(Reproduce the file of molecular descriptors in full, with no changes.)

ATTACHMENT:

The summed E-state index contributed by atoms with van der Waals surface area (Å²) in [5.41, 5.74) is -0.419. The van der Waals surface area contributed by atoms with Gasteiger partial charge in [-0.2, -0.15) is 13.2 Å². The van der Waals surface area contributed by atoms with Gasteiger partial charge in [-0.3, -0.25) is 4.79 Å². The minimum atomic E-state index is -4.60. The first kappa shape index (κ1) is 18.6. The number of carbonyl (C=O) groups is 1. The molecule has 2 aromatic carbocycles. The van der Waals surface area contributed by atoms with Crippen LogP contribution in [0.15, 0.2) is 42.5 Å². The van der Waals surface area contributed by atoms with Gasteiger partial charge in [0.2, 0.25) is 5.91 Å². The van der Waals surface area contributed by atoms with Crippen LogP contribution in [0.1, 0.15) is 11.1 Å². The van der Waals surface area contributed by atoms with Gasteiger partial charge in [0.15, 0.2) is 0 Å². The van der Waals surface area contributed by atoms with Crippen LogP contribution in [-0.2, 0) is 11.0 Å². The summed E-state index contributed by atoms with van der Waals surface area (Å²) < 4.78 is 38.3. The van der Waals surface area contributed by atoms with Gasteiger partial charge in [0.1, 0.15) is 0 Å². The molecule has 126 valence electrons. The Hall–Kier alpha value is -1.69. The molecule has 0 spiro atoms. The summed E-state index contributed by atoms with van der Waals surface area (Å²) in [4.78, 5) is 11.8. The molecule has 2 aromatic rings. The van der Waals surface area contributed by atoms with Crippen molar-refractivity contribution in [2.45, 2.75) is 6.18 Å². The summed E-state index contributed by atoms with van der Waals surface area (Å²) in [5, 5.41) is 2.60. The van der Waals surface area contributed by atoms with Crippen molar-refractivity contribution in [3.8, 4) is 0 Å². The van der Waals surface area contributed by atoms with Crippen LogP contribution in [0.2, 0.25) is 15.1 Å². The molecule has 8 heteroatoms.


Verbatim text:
The summed E-state index contributed by atoms with van der Waals surface area (Å²) in [5.41, 5.74) is -0.419. The van der Waals surface area contributed by atoms with Gasteiger partial charge in [-0.2, -0.15) is 13.2 Å². The van der Waals surface area contributed by atoms with Gasteiger partial charge in [-0.3, -0.25) is 4.79 Å². The minimum atomic E-state index is -4.60. The first kappa shape index (κ1) is 18.6. The number of carbonyl (C=O) groups is 1. The molecule has 2 aromatic carbocycles. The van der Waals surface area contributed by atoms with Crippen LogP contribution in [0.15, 0.2) is 42.5 Å². The van der Waals surface area contributed by atoms with Gasteiger partial charge in [0.2, 0.25) is 5.91 Å². The van der Waals surface area contributed by atoms with Crippen LogP contribution in [0.1, 0.15) is 11.1 Å². The van der Waals surface area contributed by atoms with Gasteiger partial charge in [0.15, 0.2) is 0 Å². The van der Waals surface area contributed by atoms with Crippen LogP contribution in [-0.2, 0) is 11.0 Å². The summed E-state index contributed by atoms with van der Waals surface area (Å²) < 4.78 is 38.3. The van der Waals surface area contributed by atoms with Gasteiger partial charge in [0.1, 0.15) is 0 Å². The molecule has 126 valence electrons. The Hall–Kier alpha value is -1.69. The molecule has 0 spiro atoms. The summed E-state index contributed by atoms with van der Waals surface area (Å²) in [4.78, 5) is 11.8. The molecule has 2 aromatic rings. The van der Waals surface area contributed by atoms with Crippen molar-refractivity contribution in [2.45, 2.75) is 6.18 Å². The summed E-state index contributed by atoms with van der Waals surface area (Å²) in [5, 5.41) is 2.60. The van der Waals surface area contributed by atoms with Crippen molar-refractivity contribution in [3.8, 4) is 0 Å². The van der Waals surface area contributed by atoms with Crippen LogP contribution in [0.2, 0.25) is 15.1 Å². The molecule has 8 heteroatoms.